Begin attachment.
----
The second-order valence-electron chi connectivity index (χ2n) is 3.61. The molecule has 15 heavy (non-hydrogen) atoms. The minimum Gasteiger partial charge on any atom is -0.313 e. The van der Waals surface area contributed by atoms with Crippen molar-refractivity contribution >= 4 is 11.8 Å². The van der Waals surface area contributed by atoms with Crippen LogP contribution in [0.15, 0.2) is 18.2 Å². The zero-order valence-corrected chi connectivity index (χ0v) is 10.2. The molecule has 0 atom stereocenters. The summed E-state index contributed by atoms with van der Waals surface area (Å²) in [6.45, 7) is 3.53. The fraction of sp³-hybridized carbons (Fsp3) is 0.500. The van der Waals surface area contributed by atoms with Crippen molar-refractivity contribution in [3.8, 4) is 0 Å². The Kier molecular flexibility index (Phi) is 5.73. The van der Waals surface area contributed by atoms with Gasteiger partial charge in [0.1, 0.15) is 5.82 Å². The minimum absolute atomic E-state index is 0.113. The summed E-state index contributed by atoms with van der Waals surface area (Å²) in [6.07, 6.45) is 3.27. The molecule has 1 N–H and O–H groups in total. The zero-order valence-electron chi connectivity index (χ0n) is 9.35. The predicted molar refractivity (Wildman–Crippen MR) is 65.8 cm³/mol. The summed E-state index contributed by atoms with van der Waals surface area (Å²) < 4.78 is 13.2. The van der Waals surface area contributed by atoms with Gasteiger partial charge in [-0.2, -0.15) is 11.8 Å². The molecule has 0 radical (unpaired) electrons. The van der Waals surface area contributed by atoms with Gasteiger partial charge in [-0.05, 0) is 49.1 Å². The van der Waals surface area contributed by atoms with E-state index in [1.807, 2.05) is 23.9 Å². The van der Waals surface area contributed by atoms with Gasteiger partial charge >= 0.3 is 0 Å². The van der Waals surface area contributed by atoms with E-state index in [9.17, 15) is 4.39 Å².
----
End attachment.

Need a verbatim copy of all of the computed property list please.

The second-order valence-electron chi connectivity index (χ2n) is 3.61. The molecule has 15 heavy (non-hydrogen) atoms. The minimum Gasteiger partial charge on any atom is -0.313 e. The van der Waals surface area contributed by atoms with Crippen molar-refractivity contribution >= 4 is 11.8 Å². The van der Waals surface area contributed by atoms with Crippen LogP contribution in [0.15, 0.2) is 18.2 Å². The zero-order valence-corrected chi connectivity index (χ0v) is 10.2. The molecule has 0 atom stereocenters. The summed E-state index contributed by atoms with van der Waals surface area (Å²) in [6.45, 7) is 3.53. The fraction of sp³-hybridized carbons (Fsp3) is 0.500. The van der Waals surface area contributed by atoms with Crippen molar-refractivity contribution in [3.8, 4) is 0 Å². The Kier molecular flexibility index (Phi) is 5.73. The van der Waals surface area contributed by atoms with Gasteiger partial charge in [0.1, 0.15) is 5.82 Å². The minimum absolute atomic E-state index is 0.113. The summed E-state index contributed by atoms with van der Waals surface area (Å²) in [6.07, 6.45) is 3.27. The molecule has 1 N–H and O–H groups in total. The zero-order valence-electron chi connectivity index (χ0n) is 9.35. The predicted molar refractivity (Wildman–Crippen MR) is 65.8 cm³/mol. The summed E-state index contributed by atoms with van der Waals surface area (Å²) < 4.78 is 13.2. The van der Waals surface area contributed by atoms with Gasteiger partial charge in [-0.2, -0.15) is 11.8 Å². The molecule has 0 radical (unpaired) electrons. The van der Waals surface area contributed by atoms with Gasteiger partial charge in [-0.05, 0) is 49.1 Å². The van der Waals surface area contributed by atoms with E-state index in [1.807, 2.05) is 23.9 Å². The van der Waals surface area contributed by atoms with Gasteiger partial charge >= 0.3 is 0 Å². The van der Waals surface area contributed by atoms with E-state index in [9.17, 15) is 4.39 Å².